Bing: Reviewing Google's New Competition...
The internet search industry is unquestionably its most lucrative. Google has a stranglehold with about 60% market share in the U.S., followed by Yahoo with about 20%, and everyone else sucking in their dust. Really, when was the last time you did an internet search and didn't use either Google or Yahoo?
Well, Microsoft has decided to dip into its coffers and build an improved search engine of its own. Called Bing, it supposedly analyzes data in a different way than Google, which they say leads to better search results.
To test the validity of such statements, I ran a few simple queries on Bing, entering "Rob Domanski" as the search term. Comparing the results side-by-side between Bing and Google, there really wasn't much difference; they both displayed largely the same links, just in a different order. Bing did seem slightly better in terms of filtering out results which were completely not related to me, however they still blew it by not listing this blog's home page - apparently unable to figure out that all of the individual Nerfherder pages stem from there.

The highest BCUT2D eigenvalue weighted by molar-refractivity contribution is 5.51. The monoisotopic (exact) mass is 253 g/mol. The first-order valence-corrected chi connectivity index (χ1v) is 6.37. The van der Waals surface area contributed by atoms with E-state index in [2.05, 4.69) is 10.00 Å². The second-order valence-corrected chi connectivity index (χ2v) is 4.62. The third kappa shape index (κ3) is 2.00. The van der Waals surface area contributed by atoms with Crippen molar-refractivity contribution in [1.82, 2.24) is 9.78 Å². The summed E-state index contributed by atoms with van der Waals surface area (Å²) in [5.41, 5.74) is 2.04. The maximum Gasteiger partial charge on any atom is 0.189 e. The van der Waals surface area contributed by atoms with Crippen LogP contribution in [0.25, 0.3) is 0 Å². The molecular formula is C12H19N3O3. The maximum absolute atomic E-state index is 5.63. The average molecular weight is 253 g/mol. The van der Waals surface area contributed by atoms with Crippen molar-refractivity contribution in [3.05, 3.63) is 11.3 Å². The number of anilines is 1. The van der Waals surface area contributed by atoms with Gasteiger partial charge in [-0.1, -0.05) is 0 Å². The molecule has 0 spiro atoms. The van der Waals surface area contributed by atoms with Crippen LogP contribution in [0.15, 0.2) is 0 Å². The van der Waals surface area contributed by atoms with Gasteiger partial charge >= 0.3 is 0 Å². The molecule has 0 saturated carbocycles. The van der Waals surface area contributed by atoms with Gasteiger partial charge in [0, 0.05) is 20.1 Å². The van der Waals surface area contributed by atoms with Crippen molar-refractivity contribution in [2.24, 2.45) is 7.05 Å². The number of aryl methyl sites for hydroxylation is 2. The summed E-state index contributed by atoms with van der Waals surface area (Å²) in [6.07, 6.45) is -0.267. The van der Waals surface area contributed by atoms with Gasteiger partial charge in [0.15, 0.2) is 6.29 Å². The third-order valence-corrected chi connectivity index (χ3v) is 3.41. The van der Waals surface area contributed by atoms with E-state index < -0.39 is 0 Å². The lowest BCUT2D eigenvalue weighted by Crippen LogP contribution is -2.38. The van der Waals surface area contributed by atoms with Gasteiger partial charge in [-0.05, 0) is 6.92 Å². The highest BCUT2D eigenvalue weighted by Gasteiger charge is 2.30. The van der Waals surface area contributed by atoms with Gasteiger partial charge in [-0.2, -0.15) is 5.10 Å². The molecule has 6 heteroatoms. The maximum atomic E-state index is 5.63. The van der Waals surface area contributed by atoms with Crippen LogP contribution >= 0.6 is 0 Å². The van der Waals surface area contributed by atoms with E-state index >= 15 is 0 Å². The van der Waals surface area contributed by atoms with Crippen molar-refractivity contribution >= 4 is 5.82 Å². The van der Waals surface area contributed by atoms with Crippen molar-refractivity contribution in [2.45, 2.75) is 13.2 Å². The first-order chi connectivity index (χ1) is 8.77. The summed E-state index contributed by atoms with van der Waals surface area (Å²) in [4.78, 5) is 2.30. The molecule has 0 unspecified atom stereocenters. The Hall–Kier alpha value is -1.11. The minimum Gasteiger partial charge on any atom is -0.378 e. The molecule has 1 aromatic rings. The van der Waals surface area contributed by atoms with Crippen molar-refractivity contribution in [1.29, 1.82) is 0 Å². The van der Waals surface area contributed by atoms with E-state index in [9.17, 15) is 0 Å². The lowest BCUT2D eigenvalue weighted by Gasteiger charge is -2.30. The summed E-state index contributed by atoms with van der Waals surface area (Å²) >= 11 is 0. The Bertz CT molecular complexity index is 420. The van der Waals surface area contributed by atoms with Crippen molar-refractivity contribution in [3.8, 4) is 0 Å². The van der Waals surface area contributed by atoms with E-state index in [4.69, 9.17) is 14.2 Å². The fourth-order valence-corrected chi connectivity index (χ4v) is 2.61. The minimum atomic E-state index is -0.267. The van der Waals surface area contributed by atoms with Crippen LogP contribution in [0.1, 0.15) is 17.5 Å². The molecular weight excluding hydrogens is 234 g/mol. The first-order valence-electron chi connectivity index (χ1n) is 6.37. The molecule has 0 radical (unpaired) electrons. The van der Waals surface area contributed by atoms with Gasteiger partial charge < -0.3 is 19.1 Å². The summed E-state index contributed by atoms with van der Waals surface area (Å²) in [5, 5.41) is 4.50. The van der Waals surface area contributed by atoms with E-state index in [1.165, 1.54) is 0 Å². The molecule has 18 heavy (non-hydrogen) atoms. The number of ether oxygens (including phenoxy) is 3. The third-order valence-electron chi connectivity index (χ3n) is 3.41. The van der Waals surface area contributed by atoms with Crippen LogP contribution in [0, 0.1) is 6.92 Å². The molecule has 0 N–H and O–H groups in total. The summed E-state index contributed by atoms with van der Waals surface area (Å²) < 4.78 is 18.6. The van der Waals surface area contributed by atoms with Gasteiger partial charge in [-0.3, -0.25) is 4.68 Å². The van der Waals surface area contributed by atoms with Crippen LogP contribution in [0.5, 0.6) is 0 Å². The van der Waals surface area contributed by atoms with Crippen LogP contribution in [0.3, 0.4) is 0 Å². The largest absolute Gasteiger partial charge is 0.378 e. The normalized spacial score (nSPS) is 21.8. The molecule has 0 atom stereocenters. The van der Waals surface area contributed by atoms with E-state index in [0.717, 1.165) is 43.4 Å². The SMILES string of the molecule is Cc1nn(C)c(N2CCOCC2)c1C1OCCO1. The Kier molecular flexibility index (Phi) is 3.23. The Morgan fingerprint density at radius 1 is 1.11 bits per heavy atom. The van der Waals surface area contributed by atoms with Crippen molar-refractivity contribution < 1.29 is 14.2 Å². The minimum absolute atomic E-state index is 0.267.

Whatever. Bing is hardly going to revolutionize anything. Like Google, it still neglects to include features that would greatly enhance its service, such as integrating Twitter search and social media rankings into its algorithm. Bing's major value is simply being yet another player in the space, tweaking differences only at the margins. But that shouldn't be necessarily overlooked. The internet search industry, led by Google, needs more market competition in the long-term, and Microsoft has the means of fostering exactly that.
It's in all of our best interests for them to stick with it.